I hitched a ride. Imran was still two years away from his political Sydney. That would come in October 2011, at the Minar-e-Pakistan park in Lahore, where, after a period of real and relentless campaigning, a crowd anywhere between 70,000 and 100,000 gathered. Breakthrough. Just as Sydney left him unrecognisable, so too would this rally leave in our laps a different Imran.
That day in 2009, he was still the Imran who entered politics, which, so poorly had he and his party done since, still looked like the day he decided to not become a politician. Because he wasn’t. He had won one seat in three elections, and had none of the nous, cynicism, ruthlessness or disingenuousness – and whatever other essential traits make a politician – to complement his drive.
He had ideologies, which was so Cold War. He had clung to these from his first day, repeating them that day as if for the first time, incredulous, still, that nobody else got it. He had joined politics because he had “seen our country sinking”. What drove him was the pride of his generation, the first Pakistanis born in the new country.
He wanted a just society, a welfare state that granted its citizens “economic and education justice”. Instead, the country was Elitistan. “It’s only for a small coterie of people who have hogged all the resources. It marginalises the majority and such a country is doomed. We have to revert back to what it was originally made for, a welfare state, a democratic, Islamic welfare state, with Islamic concepts of social justice.”
Had Sufi Imran been a mere gateway for this more reconstructed, pious Imran? His mother’s death in the mid-’80s and his retirement had left him reassessing – and rediscovering – his life, and sure, major life events often draw these responses. Plus, this kind of reawakening felt like an inevitable response to the path Zia-ul-Haq had set the country on. Born-again Muslims were everywhere; shopkeepers and cricketers, policemen and pop stars, politicians and tycoons. Imran was missing only a beard.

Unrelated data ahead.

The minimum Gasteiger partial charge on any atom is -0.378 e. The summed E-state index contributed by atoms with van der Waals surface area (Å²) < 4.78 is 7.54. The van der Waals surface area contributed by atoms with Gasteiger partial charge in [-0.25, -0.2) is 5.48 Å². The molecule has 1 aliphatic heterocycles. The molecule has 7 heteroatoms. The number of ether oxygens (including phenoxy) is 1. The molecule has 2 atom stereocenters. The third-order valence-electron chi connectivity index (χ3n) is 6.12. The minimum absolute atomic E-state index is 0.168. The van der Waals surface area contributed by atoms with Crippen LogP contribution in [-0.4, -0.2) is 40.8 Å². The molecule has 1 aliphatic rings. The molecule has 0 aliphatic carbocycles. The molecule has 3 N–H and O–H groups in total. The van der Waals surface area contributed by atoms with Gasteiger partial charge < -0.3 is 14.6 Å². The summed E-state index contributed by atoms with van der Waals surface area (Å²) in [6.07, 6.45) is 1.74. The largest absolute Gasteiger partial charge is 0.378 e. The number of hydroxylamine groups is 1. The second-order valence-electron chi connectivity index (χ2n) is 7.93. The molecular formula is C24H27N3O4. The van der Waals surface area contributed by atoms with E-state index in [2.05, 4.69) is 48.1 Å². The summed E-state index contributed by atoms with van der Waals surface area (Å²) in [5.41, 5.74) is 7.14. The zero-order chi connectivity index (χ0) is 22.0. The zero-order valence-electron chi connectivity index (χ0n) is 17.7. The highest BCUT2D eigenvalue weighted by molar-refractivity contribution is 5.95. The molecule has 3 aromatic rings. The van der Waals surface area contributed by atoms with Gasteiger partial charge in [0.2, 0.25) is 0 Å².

Still, momentarily putting aside the content, it was possible to step back and admire the fact he was still talking about exactly the same ideas as in his very first press conference as a political leader. It was also possible to admire his refusal to become prime minister when offered it by Pervez Musharraf (who denies he ever offered it). And it was also possible to admire another feature, which the journalist Madiha Tahir would articulate in a 2012 profile of Imran for the Caravan magazine, an assessment prompted by a US diplomatic cable leaked by WikiLeaks: “the man says in private exactly what he says in public”.
Strong-minded, principled, straight-talking – admirable, indeed. Not, however, especially useful in the business he was now in. Not useless, but those virtues wrought little tangible effect on real politics.
I asked him if he wasn’t disheartened by his lack of political success and he used the question as a springboard into what was then his most divisive viewpoint, and one that his critics would define him by. By 2009, the Pakistani Taliban had seized control of nearly the entire Swat Valley in the north-west, a feat several years in the making. Except that, because there was so much else going on in the country, it had escaped general notice that Swat was being lost. When it became clear, and that it was so close to Islamabad, the army moved in to take back control. In that fighting, hundreds of thousands of civilians were forcibly displaced to makeshift camps.